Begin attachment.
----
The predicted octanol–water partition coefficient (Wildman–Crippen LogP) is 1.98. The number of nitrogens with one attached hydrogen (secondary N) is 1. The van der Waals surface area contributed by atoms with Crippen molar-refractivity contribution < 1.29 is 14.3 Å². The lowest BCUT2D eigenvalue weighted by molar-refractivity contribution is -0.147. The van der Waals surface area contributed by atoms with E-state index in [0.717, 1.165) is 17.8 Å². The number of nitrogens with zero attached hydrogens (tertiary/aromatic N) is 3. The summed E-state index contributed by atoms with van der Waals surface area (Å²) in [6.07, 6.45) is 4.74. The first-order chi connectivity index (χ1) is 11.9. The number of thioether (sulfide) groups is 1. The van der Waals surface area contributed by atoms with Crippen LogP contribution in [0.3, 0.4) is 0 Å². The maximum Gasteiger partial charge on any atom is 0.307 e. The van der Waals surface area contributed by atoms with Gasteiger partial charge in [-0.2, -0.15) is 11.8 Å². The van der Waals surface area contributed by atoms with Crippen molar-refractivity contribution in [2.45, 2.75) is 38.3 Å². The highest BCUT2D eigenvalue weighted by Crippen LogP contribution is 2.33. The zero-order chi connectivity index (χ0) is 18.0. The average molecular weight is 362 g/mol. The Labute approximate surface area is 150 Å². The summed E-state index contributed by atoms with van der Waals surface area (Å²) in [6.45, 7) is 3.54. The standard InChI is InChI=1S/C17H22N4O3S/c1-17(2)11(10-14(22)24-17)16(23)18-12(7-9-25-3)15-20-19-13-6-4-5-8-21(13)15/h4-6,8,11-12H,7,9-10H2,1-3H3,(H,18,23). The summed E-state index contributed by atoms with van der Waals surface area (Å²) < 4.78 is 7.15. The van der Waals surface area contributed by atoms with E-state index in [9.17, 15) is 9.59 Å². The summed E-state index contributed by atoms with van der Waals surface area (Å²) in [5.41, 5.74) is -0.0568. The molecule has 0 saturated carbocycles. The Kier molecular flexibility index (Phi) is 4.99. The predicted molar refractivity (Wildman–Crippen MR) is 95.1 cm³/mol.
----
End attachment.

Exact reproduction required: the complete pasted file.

The predicted octanol–water partition coefficient (Wildman–Crippen LogP) is 1.98. The number of nitrogens with one attached hydrogen (secondary N) is 1. The van der Waals surface area contributed by atoms with Crippen molar-refractivity contribution < 1.29 is 14.3 Å². The lowest BCUT2D eigenvalue weighted by molar-refractivity contribution is -0.147. The van der Waals surface area contributed by atoms with E-state index in [0.717, 1.165) is 17.8 Å². The number of nitrogens with zero attached hydrogens (tertiary/aromatic N) is 3. The summed E-state index contributed by atoms with van der Waals surface area (Å²) in [6.07, 6.45) is 4.74. The first-order chi connectivity index (χ1) is 11.9. The number of thioether (sulfide) groups is 1. The van der Waals surface area contributed by atoms with Crippen LogP contribution in [0.3, 0.4) is 0 Å². The maximum Gasteiger partial charge on any atom is 0.307 e. The van der Waals surface area contributed by atoms with Gasteiger partial charge in [-0.2, -0.15) is 11.8 Å². The van der Waals surface area contributed by atoms with Crippen molar-refractivity contribution in [2.45, 2.75) is 38.3 Å². The highest BCUT2D eigenvalue weighted by Crippen LogP contribution is 2.33. The zero-order chi connectivity index (χ0) is 18.0. The average molecular weight is 362 g/mol. The Labute approximate surface area is 150 Å². The summed E-state index contributed by atoms with van der Waals surface area (Å²) in [6.45, 7) is 3.54. The standard InChI is InChI=1S/C17H22N4O3S/c1-17(2)11(10-14(22)24-17)16(23)18-12(7-9-25-3)15-20-19-13-6-4-5-8-21(13)15/h4-6,8,11-12H,7,9-10H2,1-3H3,(H,18,23). The summed E-state index contributed by atoms with van der Waals surface area (Å²) < 4.78 is 7.15. The van der Waals surface area contributed by atoms with E-state index in [9.17, 15) is 9.59 Å². The summed E-state index contributed by atoms with van der Waals surface area (Å²) in [5.41, 5.74) is -0.0568. The molecule has 0 saturated carbocycles. The Kier molecular flexibility index (Phi) is 4.99. The predicted molar refractivity (Wildman–Crippen MR) is 95.1 cm³/mol.